- Who We Are
- Where We Stand
- Our Rights
- Our Benefits
- Our Chapters
- Administrative Education Officers and Analysts
- Education Officers & Education Analysts
- Guidance Counselors
- Hearing Education Services
- Hearing Officers (Per Session)
- Lab Specialists
- Occupational / Physical Therapists
- Retired Teachers
- School Nurses
- School Secretaries
- Social Workers & Psychologists
- Speech Improvement
- Supervisors of Nurses & Therapists
- Teachers Assigned
- Vision Education Services
- Other DOE Chapters
- Charter School Chapters
- Non-DOE Education Chapters
- Federation of Nurses
- ADAPT Community Network
- Family Child Care Providers
- Get Involved
- Career Timeline
- Teacher Center
- Teacher Evaluation
- English Language Learners
- Classroom Resources
- Students with Disabilities
- Courses / Workshops
- Teacher's Choice
- Teacher Leadership
- Transfer Opportunities
- Job Opportunities
- District 75
- Positive Learning Collaborative
- Professional Development Resources
- Team High School
UFT.org Home > News > New York Teacher > Feature stories > Mr. Porton’s classroom, where students are 'safe and the possibilities endless'
by Ellie Spielberg | April 28, 2011 New York Teacher issue
“I represent senior teachers, who the Department of Education thinks are mummified and collecting dust rather than educating students,” said Thomas Porton, one of only 10 winners of the 2011 Kennedy Center/Stephen Sondheim Inspirational Teacher Awards and the only winner from New York City.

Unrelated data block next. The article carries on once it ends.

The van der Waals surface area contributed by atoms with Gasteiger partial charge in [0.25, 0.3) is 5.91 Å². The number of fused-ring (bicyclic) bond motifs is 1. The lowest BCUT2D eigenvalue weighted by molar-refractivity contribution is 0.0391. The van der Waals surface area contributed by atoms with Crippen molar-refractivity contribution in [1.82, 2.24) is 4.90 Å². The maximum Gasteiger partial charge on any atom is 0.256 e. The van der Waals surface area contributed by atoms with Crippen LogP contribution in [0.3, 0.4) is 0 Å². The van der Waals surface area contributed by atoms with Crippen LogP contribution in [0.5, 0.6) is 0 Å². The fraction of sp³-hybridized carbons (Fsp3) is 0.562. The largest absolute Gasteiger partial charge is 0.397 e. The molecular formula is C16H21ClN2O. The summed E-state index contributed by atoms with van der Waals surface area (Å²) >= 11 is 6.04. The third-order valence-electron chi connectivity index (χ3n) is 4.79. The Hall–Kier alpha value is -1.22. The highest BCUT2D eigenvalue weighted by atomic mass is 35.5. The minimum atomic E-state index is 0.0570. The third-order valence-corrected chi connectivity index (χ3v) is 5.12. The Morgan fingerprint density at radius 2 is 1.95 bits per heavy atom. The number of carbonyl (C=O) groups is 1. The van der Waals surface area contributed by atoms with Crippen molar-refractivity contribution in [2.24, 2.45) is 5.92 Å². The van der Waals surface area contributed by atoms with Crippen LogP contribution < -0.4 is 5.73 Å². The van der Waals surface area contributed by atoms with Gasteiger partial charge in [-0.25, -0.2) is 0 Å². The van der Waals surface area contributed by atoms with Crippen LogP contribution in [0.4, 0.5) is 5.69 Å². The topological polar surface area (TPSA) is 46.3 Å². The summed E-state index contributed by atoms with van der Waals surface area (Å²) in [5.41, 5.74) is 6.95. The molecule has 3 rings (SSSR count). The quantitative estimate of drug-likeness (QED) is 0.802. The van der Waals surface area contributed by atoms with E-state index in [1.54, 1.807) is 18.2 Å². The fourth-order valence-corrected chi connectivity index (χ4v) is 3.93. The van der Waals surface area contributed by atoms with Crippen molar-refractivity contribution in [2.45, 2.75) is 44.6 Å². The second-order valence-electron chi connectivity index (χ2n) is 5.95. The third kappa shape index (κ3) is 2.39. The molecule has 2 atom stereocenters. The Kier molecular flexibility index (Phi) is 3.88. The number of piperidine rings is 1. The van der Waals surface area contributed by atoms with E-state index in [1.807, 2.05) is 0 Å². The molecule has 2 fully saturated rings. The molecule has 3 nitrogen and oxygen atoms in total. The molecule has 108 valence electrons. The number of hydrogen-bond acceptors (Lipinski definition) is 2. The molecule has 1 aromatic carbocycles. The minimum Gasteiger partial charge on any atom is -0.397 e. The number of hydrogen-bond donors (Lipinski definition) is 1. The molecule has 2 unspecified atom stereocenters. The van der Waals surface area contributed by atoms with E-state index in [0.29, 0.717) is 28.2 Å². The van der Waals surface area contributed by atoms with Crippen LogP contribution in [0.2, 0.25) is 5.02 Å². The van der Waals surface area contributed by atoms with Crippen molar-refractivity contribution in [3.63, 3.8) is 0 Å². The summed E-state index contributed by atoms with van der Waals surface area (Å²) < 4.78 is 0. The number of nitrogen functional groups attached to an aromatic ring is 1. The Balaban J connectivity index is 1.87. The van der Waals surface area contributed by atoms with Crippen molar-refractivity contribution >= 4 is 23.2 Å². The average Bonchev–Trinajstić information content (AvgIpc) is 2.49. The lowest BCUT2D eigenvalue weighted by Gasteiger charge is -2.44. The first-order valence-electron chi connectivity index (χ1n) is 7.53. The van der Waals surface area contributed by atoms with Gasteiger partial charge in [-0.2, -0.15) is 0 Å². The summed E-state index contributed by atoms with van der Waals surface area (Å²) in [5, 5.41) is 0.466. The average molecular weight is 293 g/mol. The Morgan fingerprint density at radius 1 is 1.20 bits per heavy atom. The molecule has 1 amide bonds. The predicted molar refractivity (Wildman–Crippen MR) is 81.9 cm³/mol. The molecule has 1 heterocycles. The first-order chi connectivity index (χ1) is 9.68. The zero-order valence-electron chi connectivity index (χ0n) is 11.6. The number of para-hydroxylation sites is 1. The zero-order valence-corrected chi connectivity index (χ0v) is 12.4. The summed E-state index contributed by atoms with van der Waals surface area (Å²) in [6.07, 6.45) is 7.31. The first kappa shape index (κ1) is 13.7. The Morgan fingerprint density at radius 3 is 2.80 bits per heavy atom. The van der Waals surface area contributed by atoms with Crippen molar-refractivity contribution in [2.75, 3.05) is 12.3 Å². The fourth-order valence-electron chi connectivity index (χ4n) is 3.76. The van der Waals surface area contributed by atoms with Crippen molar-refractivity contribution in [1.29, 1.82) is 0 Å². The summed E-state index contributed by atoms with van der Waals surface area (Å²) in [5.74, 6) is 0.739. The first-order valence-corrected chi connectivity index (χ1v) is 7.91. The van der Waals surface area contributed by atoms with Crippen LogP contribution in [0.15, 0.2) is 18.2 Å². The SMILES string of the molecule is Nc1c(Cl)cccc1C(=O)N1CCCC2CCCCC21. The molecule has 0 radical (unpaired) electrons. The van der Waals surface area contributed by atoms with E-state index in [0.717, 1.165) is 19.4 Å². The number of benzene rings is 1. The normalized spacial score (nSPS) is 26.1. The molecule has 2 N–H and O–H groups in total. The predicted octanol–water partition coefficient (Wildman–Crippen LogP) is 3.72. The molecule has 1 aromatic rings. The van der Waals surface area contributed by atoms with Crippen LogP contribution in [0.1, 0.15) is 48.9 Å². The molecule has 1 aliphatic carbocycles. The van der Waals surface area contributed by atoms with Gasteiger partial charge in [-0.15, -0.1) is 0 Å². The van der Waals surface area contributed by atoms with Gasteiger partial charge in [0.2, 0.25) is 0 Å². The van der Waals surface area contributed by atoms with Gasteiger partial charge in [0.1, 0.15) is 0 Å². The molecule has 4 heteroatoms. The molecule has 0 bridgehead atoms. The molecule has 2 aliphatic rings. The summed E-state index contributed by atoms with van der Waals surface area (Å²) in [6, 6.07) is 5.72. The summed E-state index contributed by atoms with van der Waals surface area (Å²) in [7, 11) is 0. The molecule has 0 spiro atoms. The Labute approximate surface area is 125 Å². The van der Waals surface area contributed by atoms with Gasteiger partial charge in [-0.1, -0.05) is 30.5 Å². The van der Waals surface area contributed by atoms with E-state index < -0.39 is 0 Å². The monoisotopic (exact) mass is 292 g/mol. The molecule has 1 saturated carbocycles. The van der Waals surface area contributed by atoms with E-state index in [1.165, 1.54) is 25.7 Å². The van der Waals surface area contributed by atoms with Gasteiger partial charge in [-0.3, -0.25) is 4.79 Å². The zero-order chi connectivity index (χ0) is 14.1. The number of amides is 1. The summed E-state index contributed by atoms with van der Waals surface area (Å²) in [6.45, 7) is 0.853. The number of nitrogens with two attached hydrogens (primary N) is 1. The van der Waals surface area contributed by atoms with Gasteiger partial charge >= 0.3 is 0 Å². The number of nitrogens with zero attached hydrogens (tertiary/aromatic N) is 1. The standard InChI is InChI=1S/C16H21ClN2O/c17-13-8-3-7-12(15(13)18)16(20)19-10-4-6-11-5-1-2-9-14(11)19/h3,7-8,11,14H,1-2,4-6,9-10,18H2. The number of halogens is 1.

Porton has been teaching at Monroe HS in the Soundview section of the South Bronx for 42 years.
“Every day I am as energized as I was when I first started here in 1970,” Porton says.
He’s sitting among the creative chaos in his office at the school’s Academy for Visual Arts & Design, one of five smaller schools created under the building’s massive roof in 1994.
Wearing jeans, sneakers, a long black T-shirt and a chrome keychain looped over one hip, Porton is dressed not unlike the teens who think it’s cool to hang out in his office and take his classes.